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Got A Fungal Infection? It Might Be Copper Dysregulation!

Got A Fungal Infection? It Might Be Copper Dysregulation!

Have you heard of candida?
Nail fungus?
Ringworm even?
All of these are types of fungal overgrowths, and today we'll be getting into how they are all connected to a dysregulation of copper.

First off, let's understand why copper is so important. Copper is required for ATP production within the cell and plays a role in the electron transport chain. It also works synergistically with iron and supports hemoglobin synthesis and is responsible for making iron bioavailable in the first place. Without copper, we risk of becoming iron overloaded. Furthermore, copper supports neurotransmitter activity in both the gut and brain, our cardiovascular system, protects the myelin around our nerves, as well as is an essential step in synthesizing collagen. Lastly, and for today's topic, is needed for the immune system acting as an anti fungal, anti mold and anti bacterial. So clearly, copper is VIP.

However, this is the kicker. When copper isn't easily usable in the body, also known as "not bioavailable" or "copper dysregulation" we can run into problems. But let's back track, how does copper even become dysregulated in the first place?

Well, we have an entire article about it here, but in short, copper must be bound to a protein called ceruloplasmin in order to be utilized by the body. Without it, it can accumulate and reek havoc on our system. Ceruloplasmin is predominantly made in the adrenals and in the liver, hence if you have a congested liver or are stressed and your adrenals are over working/under working, you most likely will have some form of copper dysregulation. On top of that, we also have these proteins called metallothioneins, which are produced mostly in the liver and kidneys, and are responsible for increasing the resistance to copper exposure and other metals. Metallothioneins are usually made from zinc.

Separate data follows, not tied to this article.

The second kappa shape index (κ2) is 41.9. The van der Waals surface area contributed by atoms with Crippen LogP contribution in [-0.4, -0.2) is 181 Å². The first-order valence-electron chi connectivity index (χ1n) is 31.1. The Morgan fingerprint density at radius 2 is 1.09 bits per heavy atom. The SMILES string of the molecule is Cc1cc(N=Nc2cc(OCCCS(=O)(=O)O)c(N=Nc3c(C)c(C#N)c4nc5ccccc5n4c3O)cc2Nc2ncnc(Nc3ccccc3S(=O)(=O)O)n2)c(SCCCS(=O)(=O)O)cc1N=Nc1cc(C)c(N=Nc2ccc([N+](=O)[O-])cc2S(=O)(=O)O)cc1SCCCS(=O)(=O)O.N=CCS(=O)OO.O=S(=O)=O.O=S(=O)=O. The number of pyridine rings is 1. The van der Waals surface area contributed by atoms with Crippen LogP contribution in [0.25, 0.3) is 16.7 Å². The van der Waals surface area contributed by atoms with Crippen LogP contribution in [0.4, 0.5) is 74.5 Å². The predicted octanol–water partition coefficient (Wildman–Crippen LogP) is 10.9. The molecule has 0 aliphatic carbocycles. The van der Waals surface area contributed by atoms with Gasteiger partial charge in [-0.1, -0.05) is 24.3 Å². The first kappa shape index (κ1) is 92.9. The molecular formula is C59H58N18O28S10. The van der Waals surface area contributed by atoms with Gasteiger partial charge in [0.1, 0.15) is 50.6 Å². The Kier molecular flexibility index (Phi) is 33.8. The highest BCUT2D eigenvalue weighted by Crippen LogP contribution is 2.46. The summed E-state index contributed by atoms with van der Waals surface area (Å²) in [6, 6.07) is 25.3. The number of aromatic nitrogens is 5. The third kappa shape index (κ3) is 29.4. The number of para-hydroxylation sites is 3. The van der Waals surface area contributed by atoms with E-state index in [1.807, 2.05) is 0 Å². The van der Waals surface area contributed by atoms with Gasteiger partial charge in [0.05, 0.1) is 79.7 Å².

There is a lot to discuss between zinc and copper but we won't get into it much, you just need to know the basics.

Now, when then body can't utilize copper properly, it can't act like a anti fungal as it should. Instead, what happens is that it starts accumulating in circulation. A little note to make here is that copper, like estrogen, is removed from the body through bile. This is why copper on an hair test copper is synonymous to estrogen status in our tissues, for if there is an excess of copper, there is most likely an excess of estrogen. Both of these compounds (estrogen and copper) must be be bound to bile and detoxed through the liver to be removed out of the body so it doesn't recirculate and cause harm. Just like estrogen, if there is too much, it can lead to symptoms of estrogen dominance such as weight gain, growths of many sorts (cysts, tumors), blood sugar imbalances, low thyroid function, histamine issues and yes, even fungal infections.

The fungal and copper relationship is interesting because fungus is more common in women, which makes us presume that copper might fuel it due to its connection with estrogen. We all have yeast in our body, specifically candida, and it is required in healthy amounts. However, too much can cause issues. 

As mentioned above, copper is needed for many different critical mechanisms in the body, specifically for enzyme synthetization that produce energy in the electron transport system of the mitochondria. This is particularly supportive to keeping the metabolism working and is done through oxygen based or aerobic metabolism. Fungal infections though have an anerobic metabolism which is a different type of metabolism in the mitochondria, and use sugar as fuel and less oxygen in comparison to what we normally will. 

Copper, when  bioavailable, is our body's natural defense mechanism to mold and yeast, which is why copper favors aerobic metabolism, tending to slow down yeast growth. Ever heard of the utilization of copper sulfate in farming? This is to kill yeast and mold on the food. Same thing with water, it prevents pipes from getting moldy. 

Hence, without copper being in its bio available form, we are at risk of the fungus from taking over.

Now is the answer just take more copper? No. It's actually a lot more complex than that. One would have to support liver function, adrenals, over all stress, play with diet and balance out other minerals that are both antagonistic and synergistic to copper itself. What we suggest is always ordering an HTMA with us here and then following up with one of our nutritionists to offer you a more concrete set of guidelines to get you back on track!

So if you're struggling with fungal overgrowths or candida issues, definitely don't wait and reach out!

Barbara Madimenos
Hair Tissue Mineral Analysis Practitioner
Functional Diagnostic Nutrition Practitioner
Integrative Health Coach

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